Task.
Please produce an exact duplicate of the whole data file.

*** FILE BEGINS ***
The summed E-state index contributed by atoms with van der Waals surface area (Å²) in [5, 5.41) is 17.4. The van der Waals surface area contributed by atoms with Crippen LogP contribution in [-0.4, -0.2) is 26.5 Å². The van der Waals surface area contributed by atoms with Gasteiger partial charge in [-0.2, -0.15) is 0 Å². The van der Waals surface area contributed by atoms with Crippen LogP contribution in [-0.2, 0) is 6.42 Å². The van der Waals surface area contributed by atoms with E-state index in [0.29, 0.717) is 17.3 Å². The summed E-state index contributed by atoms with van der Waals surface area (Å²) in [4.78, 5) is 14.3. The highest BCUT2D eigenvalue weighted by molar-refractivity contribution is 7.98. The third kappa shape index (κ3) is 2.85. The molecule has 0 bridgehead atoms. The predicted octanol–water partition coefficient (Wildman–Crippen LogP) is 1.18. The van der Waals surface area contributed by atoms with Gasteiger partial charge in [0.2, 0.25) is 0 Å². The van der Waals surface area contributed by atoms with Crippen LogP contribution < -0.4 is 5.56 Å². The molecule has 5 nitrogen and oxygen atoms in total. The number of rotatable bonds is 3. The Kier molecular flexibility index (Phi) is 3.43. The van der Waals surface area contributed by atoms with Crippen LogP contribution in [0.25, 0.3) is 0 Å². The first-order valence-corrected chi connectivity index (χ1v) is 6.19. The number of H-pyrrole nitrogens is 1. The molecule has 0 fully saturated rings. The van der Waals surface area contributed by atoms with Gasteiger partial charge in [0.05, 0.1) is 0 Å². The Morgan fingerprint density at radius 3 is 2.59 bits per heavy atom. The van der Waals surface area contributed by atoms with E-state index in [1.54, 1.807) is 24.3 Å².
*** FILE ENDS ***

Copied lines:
The summed E-state index contributed by atoms with van der Waals surface area (Å²) in [5, 5.41) is 17.4. The van der Waals surface area contributed by atoms with Crippen LogP contribution in [-0.4, -0.2) is 26.5 Å². The van der Waals surface area contributed by atoms with Gasteiger partial charge in [-0.2, -0.15) is 0 Å². The van der Waals surface area contributed by atoms with Crippen LogP contribution in [-0.2, 0) is 6.42 Å². The van der Waals surface area contributed by atoms with E-state index in [0.29, 0.717) is 17.3 Å². The summed E-state index contributed by atoms with van der Waals surface area (Å²) in [4.78, 5) is 14.3. The highest BCUT2D eigenvalue weighted by molar-refractivity contribution is 7.98. The third kappa shape index (κ3) is 2.85. The molecule has 0 bridgehead atoms. The predicted octanol–water partition coefficient (Wildman–Crippen LogP) is 1.18. The van der Waals surface area contributed by atoms with Gasteiger partial charge in [0.2, 0.25) is 0 Å². The van der Waals surface area contributed by atoms with Crippen LogP contribution < -0.4 is 5.56 Å². The molecule has 5 nitrogen and oxygen atoms in total. The number of rotatable bonds is 3. The Kier molecular flexibility index (Phi) is 3.43. The van der Waals surface area contributed by atoms with Crippen LogP contribution in [0.25, 0.3) is 0 Å². The first-order valence-corrected chi connectivity index (χ1v) is 6.19. The number of H-pyrrole nitrogens is 1. The molecule has 0 fully saturated rings. The van der Waals surface area contributed by atoms with Gasteiger partial charge in [0.05, 0.1) is 0 Å². The Morgan fingerprint density at radius 3 is 2.59 bits per heavy atom. The van der Waals surface area contributed by atoms with E-state index in [1.54, 1.807) is 24.3 Å².